Dr. Hollenhorst pursued combined MD and PhD training at Harvard University, where she received a PhD in Chemical Biology under the mentorship of Professor Christopher T Walsh. She subsequently completed a residency in Internal Medicine at Brigham and Women's Hospital, a fellowship in Transfusion Medicine at Harvard Medical School, and a fellowship in Hematology at Stanford.

    Dr. Hollenhorst has a particular interest in the biology of platelets, which are cellular fragments that help the blood to maintain a healthy balance between excessive bleeding and excessive clotting. Working in the laboratory of Professor Carolyn Bertozzi of Stanford Chemistry, Dr. Hollenhorst is studying sugar-containing molecules that are found within platelets and are important in controlling their function and lifespan.

    Dr. Hollenhorst's research is supported by a Stanford Chemistry, Engineering & Medicine for Human Health Physician-Scientist Fellowship, a National Institutes of Health Individual Postdoctoral Fellowship, and a National Blood Foundation Early-Career Scientific Research Grant.

  • Dikran Horoupian

    Dikran Horoupian

    Professor (Clinical) of Pathology, Emeritus

    Current Research and Scholarly Interests Neuropathology of:
    1. Neurodegenerative diseases
    2. Neurodevelopmental disorders
    3. CNS neoplasms
    4. Nerve & muscle diseases

  • Brooke Howitt

    Brooke Howitt

    Assistant Professor of Pathology at the Stanford University Medical Center

    Bio Dr. Howitt is a gynecologic and sarcoma pathologist, with academic interests in gynecologic mesenchymal tumors and morphologic and clinical correlates of molecular alterations in gynecologic neoplasia.

  • Michael Richard Howitt

    Michael Richard Howitt

    Assistant Professor of Pathology

    Current Research and Scholarly Interests Our lab is broadly interested in how intestinal microbes shape our immune system to promote both health and disease. Recently we discovered that a type of intestinal epithelial cell, called tuft cells, act as sentinels stationed along the lining of the gut. Tuft cells respond to microbes, including parasites, to initiate type 2 immunity, remodel the epithelium, and alter gut physiology. Surprisingly, these changes to the intestine rely on the same chemosensory pathway found in oral taste cells. Currently, we aim to 1) elucidate the role of specific tuft cell receptors in microbial detection. 2) To understand how protozoa and bacteria within the microbiota impact host immunity. 3) Discover how tuft cells modulate surrounding cells and tissue.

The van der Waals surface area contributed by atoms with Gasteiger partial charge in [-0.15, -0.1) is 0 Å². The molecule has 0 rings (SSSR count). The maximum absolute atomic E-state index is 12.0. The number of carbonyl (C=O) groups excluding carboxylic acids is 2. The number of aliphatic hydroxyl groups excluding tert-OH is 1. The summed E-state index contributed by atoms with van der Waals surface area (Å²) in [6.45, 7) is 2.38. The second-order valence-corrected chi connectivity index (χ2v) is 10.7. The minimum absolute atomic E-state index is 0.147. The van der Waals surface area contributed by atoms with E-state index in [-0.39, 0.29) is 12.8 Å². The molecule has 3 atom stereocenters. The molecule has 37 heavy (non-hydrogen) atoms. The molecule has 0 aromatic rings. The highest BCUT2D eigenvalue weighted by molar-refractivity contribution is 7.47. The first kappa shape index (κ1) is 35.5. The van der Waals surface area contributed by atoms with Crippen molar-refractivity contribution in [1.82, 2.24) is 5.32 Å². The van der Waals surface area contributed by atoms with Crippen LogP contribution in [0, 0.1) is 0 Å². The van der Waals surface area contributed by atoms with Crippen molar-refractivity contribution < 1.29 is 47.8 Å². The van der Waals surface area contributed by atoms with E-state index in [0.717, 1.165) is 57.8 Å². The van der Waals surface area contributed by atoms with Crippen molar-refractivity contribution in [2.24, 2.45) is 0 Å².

• Siddhartha Jaiswal

    Siddhartha Jaiswal

    Assistant Professor of Pathology

    Current Research and Scholarly Interests We identified a common disorder of aging called clonal hematopoiesis of indeterminate potential (CHIP). CHIP occurs due to certain somatic mutations in blood stem cells and represents a precursor state for blood cancer, but is also associated with increased risk of cardiovascular disease and death. We hope to understand more about the biology and clinical implications of CHIP using human and model system studies.

  • Kristin Jensen

    Kristin Jensen

    Associate Professor of Pathology at the Palo Alto Veteran's Health Care System and at Stanford University Medical Center

    Current Research and Scholarly Interests I am a clinical translational investigator with a primary interest in breast cancer biology, and the use of investigational and clinical ancillary techniques such as gene and tissue microarray analysis and immunohistochemistry in the diagnosis and prognosis of this disease. As a practicing cytopathologist, I also have an interest in improving the fine needle aspiration biopsy diagnosis of breast lesions, again using immunohistochemistry and gene expression analysis as adjuncts to cytomorphology.

  • Marisa Juntilla

    Marisa Juntilla

    Adjunct Clinical Assistant Professor, Pathology

    Current Research and Scholarly Interests My research goal is to reveal novel biology in leukemia that links cancer cell metabolism to protein translation, ultimately providing new opportunities for personalized medicine and reduced chemotherapeutic toxicity.

  • Neeraja Kambham

    Neeraja Kambham

    Professor of Pathology at the Stanford University Medical Center

    Current Research and Scholarly Interests Dr. Kambham's research interests primarily involve medical diseases and transplantation pathology of the kidney and liver.

  • Chia Sui Kao

    Chia Sui Kao

    Assistant Professor of Pathology at the Stanford University Medical Center

    Current Research and Scholarly Interests Genitourinary tumors with a special interest in Testicular tumors

  • Richard Kempson

    Richard Kempson

    Professor of Pathology, Emeritus

    Current Research and Scholarly Interests Clinicopathologic studies in endometrial carcinoma, ovarian neoplasms, and soft tissue tumors.